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California Lawmakers Push Back on Proposed Utility Fee Changes

Oil Refinery Sunset

California legislators are fighting back against a proposed utility change that would lower the price for low-income households. 

In a rare moment of bipartisanship, California Democrats have joined Republicans in calling the proposed fee changes unfair. 

What is the Proposed Fee Change? 

The changes revolve around fixed charges, the flat fees in your energy bill that you pay in addition to charges based on your usage. 

In 2022, Governor Newsom passed AB 205, an energy that required the California Public Utilities Commission to change fixed charges. The bill hoped to decrease the fees for lower-income households. 

Last April, Pacific Gas & Electric, Southern California Edison, and San Diego Gas & Electric announced their proposal, which created an income-based system for fixed charges. 

In the proposal, the set fees would be: 

  • $20-$34 for households making less than $69,000 a year 
  • $51-$73 for households making between $69,000 to $180,000 a year 
  • $85-$128 for households making more than $180,000 a year

The companies estimate that it would save low-income families over 20% on average. 


Shortly after the group of energy companies released their proposal, Republicans in the State Capitol voiced their opposition.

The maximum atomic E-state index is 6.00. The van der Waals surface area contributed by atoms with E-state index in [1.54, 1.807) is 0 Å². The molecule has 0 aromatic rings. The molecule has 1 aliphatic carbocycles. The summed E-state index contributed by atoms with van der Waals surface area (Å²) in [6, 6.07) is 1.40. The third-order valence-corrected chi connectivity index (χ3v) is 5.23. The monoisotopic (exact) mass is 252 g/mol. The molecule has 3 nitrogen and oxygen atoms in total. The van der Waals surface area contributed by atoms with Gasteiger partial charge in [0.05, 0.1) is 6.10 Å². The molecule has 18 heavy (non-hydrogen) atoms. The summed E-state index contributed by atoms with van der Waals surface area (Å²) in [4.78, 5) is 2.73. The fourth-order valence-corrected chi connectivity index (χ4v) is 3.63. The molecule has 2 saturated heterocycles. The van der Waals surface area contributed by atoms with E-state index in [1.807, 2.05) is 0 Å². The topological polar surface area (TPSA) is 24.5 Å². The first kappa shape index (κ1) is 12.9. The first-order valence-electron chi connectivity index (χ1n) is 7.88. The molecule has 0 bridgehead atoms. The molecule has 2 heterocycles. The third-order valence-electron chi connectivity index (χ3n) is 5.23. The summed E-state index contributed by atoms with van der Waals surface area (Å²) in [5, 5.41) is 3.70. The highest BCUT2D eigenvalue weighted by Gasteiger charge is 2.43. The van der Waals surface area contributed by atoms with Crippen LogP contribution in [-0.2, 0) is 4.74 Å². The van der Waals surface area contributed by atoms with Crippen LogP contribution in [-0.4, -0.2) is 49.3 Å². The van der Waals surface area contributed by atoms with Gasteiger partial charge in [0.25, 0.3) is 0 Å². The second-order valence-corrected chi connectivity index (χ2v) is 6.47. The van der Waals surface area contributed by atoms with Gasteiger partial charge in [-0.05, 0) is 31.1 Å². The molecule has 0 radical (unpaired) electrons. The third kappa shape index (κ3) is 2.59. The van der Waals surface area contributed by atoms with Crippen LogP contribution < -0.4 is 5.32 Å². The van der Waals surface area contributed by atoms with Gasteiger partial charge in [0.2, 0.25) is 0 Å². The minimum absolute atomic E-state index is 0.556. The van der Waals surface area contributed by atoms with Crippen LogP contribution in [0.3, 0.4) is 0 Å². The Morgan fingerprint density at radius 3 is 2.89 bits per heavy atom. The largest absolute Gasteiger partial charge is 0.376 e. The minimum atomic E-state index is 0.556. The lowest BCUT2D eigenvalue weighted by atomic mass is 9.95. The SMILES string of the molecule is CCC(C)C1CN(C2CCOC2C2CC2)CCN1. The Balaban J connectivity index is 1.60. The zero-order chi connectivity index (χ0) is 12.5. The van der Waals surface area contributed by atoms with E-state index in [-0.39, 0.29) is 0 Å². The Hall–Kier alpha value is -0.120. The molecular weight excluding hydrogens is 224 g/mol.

Senate GOP Leader Brian Jones stated he supported lowering utility costs but disagreed that higher fees and the implementation of a “structured fixed charge system” is the way to accomplish that. 

In general, California Republicans argued that it would drive up costs, particularly for the middle class, and discourage residents from saving energy. 

However, in a rare act of bipartisanship, many Democrats have joined the Republicans in opposing the changes.

A group of Democratic lawmakers, spearheaded by Thousand Oaks Assemblymember Jacqui Irwin, announced new legislation that would cancel the fixed charge mandate. Their reasoning is due to the increased fee costs for middle-class residents. 

Additionally, the legislation allows for the California Public Utilities Commission to explore other ways to lower utility costs and decrease fees. 

The commission will have until July 1st to decide on the proposed fixed charge changes. In the meantime, we’ll wait and see if Irwin’s legislation goes further than just a proposal. 

We’ll make sure to update you on the latest news regarding proposed utility cost changes. 

Until then, keep up with BOMA on the Frontline for the latest news in the Greater Los Angeles area. 

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